The next principal of Weyauwega-Fremont’s middle and high schools is Weyauwega native Jeremy Schroeder.
The School Board unanimously approved hiring Schroeder for the position when it met on Monday, May 20.
“I guess you could call it a dream come true to come back to my hometown. It all started here. It’s a way to give back to the community,” he told the County Post following the meeting.
Schroeder’s starting date is July 1, and his salary will be $75,000.
He will replace Matt Wilbert, who is leaving the W-F district for the Wild Rose School District, where he will be the principal of Wild Rose Elementary.
“We’re very excited to have Mr. Schroeder as our next high school/middle school principal. Through the process, he was our candidate of choice,” said W-F District Administrator Scott Bleck.
There were 35 applicants for the position.
“We narrowed it down to six and then from six to three. Jeremy surfaced as our candidate from the second round of interviews, which took place with our full board. Jeremy’s experience and skill set will contribute to the middle school and high school in positive ways,” Bleck said.
Schroeder is the son of William Schroeder and Robert and Vicki Peltonen.
He attended St. Peter Lutheran School through eighth grade and graduated from W-F High School in 1995.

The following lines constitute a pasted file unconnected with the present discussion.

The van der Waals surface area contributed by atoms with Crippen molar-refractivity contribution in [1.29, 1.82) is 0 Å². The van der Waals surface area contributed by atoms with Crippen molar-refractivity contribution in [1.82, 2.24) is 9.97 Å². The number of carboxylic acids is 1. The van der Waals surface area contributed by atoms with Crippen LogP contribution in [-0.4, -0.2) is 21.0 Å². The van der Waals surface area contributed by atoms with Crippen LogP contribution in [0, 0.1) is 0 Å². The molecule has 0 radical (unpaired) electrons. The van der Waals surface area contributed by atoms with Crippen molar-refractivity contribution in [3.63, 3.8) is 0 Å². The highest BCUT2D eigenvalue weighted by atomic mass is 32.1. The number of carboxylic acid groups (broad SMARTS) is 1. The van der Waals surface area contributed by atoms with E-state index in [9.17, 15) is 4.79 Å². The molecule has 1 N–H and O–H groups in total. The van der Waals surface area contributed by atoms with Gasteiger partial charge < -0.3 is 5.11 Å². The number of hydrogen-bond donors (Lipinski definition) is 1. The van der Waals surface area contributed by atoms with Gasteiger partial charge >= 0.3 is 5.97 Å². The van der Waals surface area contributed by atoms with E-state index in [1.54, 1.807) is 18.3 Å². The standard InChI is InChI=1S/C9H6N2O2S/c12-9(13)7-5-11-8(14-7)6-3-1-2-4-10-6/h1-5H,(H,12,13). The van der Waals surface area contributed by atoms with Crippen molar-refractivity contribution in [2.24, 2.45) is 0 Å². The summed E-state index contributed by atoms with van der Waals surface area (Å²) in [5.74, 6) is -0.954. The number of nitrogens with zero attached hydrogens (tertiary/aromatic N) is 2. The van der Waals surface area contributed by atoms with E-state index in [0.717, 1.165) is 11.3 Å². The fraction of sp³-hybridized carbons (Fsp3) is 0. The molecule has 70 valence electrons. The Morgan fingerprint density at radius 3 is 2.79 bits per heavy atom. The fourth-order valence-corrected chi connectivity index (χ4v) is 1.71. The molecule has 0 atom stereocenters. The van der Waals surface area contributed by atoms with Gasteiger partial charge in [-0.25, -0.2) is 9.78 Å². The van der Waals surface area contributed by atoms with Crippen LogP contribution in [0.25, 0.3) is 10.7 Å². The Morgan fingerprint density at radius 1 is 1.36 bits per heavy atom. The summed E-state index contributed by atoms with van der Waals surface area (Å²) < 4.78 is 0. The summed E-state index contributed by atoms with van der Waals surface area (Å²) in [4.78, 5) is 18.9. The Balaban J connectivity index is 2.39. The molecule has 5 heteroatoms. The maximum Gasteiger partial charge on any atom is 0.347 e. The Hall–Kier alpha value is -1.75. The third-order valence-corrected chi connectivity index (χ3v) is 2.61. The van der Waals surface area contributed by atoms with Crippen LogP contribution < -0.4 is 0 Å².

Schroeder then headed to the University of Wisconsin-River Falls, where he graduated in 2000 with a degree in agricultural education.
“My biggest influence was Sandy Dykes,” he said of his decision to become an agriscience teacher. “She pushed me in a lot of different ways with FFA and community service.”
Dykes is one of several W-F High School teachers who had him as a student and will now be working with him.
Following Schroeder’s graduation from UW-River Falls, he was hired to teach agriscience at Seymour Community High School.
He has been there the last 13 years and also serves as the FFA adviser.
In addition, Schroeder is involved in the community, serving as an EMT, assistant fire chief and on the Outagamie County Fair Association.
Last July, he completed his master’s in educational administration with a principal licensure from Concordia University.
“I’ve enjoyed helping students. Now, I want to take it to the next level,” Schroeder said of his decision to work in administration.
He plans to move back to his hometown and to make the school district his priority, while also supporting community events.
In his free time, Schroeder enjoys fishing, hunting and traveling.
“I still have a lot of family here,” he said. “It’s a great community. I’m looking forward to starting a new chapter in my life.”